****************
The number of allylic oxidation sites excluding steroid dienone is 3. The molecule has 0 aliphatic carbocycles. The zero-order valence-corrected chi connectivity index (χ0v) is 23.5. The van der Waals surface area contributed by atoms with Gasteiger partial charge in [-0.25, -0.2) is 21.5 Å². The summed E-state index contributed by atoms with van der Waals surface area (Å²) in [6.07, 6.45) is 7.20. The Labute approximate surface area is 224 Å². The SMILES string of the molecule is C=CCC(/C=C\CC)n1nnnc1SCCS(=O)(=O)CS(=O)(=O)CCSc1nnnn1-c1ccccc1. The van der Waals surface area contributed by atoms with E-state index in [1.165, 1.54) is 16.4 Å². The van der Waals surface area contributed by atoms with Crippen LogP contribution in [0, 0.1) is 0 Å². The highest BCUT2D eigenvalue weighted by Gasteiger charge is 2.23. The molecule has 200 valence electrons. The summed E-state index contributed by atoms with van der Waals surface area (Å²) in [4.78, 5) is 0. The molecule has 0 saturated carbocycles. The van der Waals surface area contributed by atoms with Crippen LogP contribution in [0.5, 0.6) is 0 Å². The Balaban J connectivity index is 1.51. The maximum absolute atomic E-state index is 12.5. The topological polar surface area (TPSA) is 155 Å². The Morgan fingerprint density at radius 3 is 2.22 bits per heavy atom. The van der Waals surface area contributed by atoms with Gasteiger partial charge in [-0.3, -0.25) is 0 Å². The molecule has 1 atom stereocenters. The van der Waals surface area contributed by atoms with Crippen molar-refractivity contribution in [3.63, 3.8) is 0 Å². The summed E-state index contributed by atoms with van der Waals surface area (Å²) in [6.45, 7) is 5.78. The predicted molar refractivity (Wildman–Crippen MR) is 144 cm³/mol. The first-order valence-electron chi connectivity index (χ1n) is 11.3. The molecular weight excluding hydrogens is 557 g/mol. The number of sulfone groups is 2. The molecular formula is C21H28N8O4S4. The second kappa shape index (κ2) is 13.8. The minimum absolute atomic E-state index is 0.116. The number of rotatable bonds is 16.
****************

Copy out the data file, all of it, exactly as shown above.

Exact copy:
The number of allylic oxidation sites excluding steroid dienone is 3. The molecule has 0 aliphatic carbocycles. The zero-order valence-corrected chi connectivity index (χ0v) is 23.5. The van der Waals surface area contributed by atoms with Gasteiger partial charge in [-0.25, -0.2) is 21.5 Å². The summed E-state index contributed by atoms with van der Waals surface area (Å²) in [6.07, 6.45) is 7.20. The Labute approximate surface area is 224 Å². The SMILES string of the molecule is C=CCC(/C=C\CC)n1nnnc1SCCS(=O)(=O)CS(=O)(=O)CCSc1nnnn1-c1ccccc1. The van der Waals surface area contributed by atoms with E-state index in [1.165, 1.54) is 16.4 Å². The van der Waals surface area contributed by atoms with Crippen LogP contribution in [0, 0.1) is 0 Å². The highest BCUT2D eigenvalue weighted by Gasteiger charge is 2.23. The molecule has 200 valence electrons. The summed E-state index contributed by atoms with van der Waals surface area (Å²) in [4.78, 5) is 0. The molecule has 0 saturated carbocycles. The van der Waals surface area contributed by atoms with Crippen LogP contribution in [0.5, 0.6) is 0 Å². The Balaban J connectivity index is 1.51. The maximum absolute atomic E-state index is 12.5. The topological polar surface area (TPSA) is 155 Å². The Morgan fingerprint density at radius 3 is 2.22 bits per heavy atom. The van der Waals surface area contributed by atoms with Gasteiger partial charge in [-0.3, -0.25) is 0 Å². The molecule has 1 atom stereocenters. The van der Waals surface area contributed by atoms with Crippen molar-refractivity contribution in [3.63, 3.8) is 0 Å². The summed E-state index contributed by atoms with van der Waals surface area (Å²) in [6.45, 7) is 5.78. The predicted molar refractivity (Wildman–Crippen MR) is 144 cm³/mol. The first-order valence-electron chi connectivity index (χ1n) is 11.3. The molecular weight excluding hydrogens is 557 g/mol. The number of sulfone groups is 2. The molecular formula is C21H28N8O4S4. The second kappa shape index (κ2) is 13.8. The minimum absolute atomic E-state index is 0.116. The number of rotatable bonds is 16.